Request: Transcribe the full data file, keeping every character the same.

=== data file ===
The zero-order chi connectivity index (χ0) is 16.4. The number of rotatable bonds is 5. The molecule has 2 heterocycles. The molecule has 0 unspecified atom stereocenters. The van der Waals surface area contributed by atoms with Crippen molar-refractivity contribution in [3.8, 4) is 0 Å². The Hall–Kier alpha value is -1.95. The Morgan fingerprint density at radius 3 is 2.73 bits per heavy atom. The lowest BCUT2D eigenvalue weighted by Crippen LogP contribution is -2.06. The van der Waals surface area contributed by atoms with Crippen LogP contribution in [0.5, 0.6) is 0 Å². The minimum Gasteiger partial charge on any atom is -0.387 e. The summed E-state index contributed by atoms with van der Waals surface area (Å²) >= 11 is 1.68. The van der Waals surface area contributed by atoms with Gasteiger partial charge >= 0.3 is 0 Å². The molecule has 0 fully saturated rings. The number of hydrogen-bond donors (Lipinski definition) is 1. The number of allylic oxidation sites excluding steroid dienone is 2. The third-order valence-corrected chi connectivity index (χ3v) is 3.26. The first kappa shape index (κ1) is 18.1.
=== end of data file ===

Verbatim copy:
The zero-order chi connectivity index (χ0) is 16.4. The number of rotatable bonds is 5. The molecule has 2 heterocycles. The molecule has 0 unspecified atom stereocenters. The van der Waals surface area contributed by atoms with Crippen molar-refractivity contribution in [3.8, 4) is 0 Å². The Hall–Kier alpha value is -1.95. The Morgan fingerprint density at radius 3 is 2.73 bits per heavy atom. The lowest BCUT2D eigenvalue weighted by Crippen LogP contribution is -2.06. The van der Waals surface area contributed by atoms with Crippen LogP contribution in [0.5, 0.6) is 0 Å². The minimum Gasteiger partial charge on any atom is -0.387 e. The summed E-state index contributed by atoms with van der Waals surface area (Å²) >= 11 is 1.68. The van der Waals surface area contributed by atoms with Gasteiger partial charge >= 0.3 is 0 Å². The molecule has 0 fully saturated rings. The number of hydrogen-bond donors (Lipinski definition) is 1. The number of allylic oxidation sites excluding steroid dienone is 2. The third-order valence-corrected chi connectivity index (χ3v) is 3.26. The first kappa shape index (κ1) is 18.1.